Want to see about 4 billion years of planetary evolution squeezed into less than two minutes? Take a look at this new simulation from NASA:
The music is cheesy, but otherwise the video is thought-provoking and even a little scary—on a geologic timescale, it’s so easy for a healthy planet to turn into a rusty rock.
Mars may be endlessly fascinating, but it’s not the kind of place you’d want to wake up on a bus with the driver telling you it’s the end of the line. It is a freezing, nasty, nightmare version of the Atacama desert, exposed to killer radiation from space and covered in poison dust. A great place to send unmanned science rovers and crates full of copies of “E.T.” for the Atari 2600, but not such a great place to visit.
But there are reasons to think that a few billion years ago, Mars had a much thicker atmosphere and warmer climate than it does today, with clouds in the sky and liquid oceans on the surface. Does this mean that if we traveled back in time a few billion years, we could live comfortably on ancient Mars? Not necessarily—but the more we learn, the more interesting the history of Mars becomes. For example, just this year scientists discovered that about 4 billion years ago (the time at the beginning of the video), Mars had an oxygen-rich atmosphere like we do. Where did the oxygen come from? On Earth, oxygen built up in the atmosphere as carbon dioxide was processed for photosynthesis by blooming populations of cyanobacteria (a.k.a. “blue-green algae”) around the globe. So is the ancient Martian oxygen evidence that Mars was once covered in critters that ate light and CO2 and excreted molecular oxygen? Again, not necessarily—the oxygen buildup could also be explained by chemical reactions within the atmosphere of Mars. But there’s an even more interesting question: Where did the atmosphere go? And could our atmosphere disappear in a similar way?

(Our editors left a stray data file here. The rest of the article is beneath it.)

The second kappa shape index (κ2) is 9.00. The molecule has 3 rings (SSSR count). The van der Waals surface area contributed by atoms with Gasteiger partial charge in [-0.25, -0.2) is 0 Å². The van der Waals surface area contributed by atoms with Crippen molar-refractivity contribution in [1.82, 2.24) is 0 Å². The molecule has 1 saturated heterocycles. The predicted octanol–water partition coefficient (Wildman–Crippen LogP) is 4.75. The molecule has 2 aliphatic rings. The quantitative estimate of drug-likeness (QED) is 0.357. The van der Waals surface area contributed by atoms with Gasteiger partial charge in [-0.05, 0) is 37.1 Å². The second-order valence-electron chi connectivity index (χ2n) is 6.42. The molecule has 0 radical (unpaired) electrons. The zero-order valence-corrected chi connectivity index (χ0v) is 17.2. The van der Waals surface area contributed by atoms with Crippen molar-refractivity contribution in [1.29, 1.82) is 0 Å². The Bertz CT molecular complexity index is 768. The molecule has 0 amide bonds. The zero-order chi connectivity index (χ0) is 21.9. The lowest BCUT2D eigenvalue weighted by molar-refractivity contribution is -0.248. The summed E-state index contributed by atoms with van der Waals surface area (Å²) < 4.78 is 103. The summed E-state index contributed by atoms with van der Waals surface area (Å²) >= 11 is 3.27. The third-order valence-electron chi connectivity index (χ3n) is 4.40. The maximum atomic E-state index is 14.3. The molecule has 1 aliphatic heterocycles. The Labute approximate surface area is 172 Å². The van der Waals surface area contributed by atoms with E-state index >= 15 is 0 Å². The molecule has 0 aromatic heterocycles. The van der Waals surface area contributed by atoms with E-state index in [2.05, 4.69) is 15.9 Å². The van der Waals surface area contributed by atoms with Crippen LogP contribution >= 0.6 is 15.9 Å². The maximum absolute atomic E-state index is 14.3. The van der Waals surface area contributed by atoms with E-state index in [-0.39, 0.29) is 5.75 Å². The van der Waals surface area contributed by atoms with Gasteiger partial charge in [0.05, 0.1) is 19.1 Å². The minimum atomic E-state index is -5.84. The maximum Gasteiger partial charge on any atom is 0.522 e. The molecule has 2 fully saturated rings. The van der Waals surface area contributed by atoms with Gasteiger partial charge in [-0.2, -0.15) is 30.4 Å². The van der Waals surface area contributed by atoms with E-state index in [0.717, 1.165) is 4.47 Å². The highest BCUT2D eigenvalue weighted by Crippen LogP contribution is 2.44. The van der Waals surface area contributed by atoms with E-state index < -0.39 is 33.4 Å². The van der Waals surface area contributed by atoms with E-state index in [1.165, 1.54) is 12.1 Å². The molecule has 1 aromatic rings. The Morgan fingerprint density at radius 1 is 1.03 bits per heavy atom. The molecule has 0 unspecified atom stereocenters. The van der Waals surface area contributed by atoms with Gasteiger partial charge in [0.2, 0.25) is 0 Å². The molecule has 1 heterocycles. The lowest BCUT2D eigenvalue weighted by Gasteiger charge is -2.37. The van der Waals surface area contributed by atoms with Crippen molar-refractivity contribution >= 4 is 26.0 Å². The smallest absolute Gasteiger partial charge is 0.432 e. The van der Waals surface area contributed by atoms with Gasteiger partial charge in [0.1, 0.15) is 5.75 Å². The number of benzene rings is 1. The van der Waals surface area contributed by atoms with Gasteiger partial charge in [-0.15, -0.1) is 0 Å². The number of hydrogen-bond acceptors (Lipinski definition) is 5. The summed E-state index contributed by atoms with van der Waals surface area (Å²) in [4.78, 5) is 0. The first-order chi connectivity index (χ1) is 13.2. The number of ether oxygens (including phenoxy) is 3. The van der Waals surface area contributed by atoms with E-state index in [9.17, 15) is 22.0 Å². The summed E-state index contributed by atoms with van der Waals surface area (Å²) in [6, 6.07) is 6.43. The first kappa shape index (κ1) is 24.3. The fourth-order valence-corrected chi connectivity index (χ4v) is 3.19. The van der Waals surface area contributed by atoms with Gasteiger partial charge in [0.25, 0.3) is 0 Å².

That’s where the video comes in. It’s sort of a teaser reel for NASA’s Mars Atmosphere and Volatile Evolution (MAVEN) mission, which is currently planning to investigate exactly what happened to the Martian atmosphere with an orbital probe scheduled to arrive at the planet in September 2014.
Best of luck to them!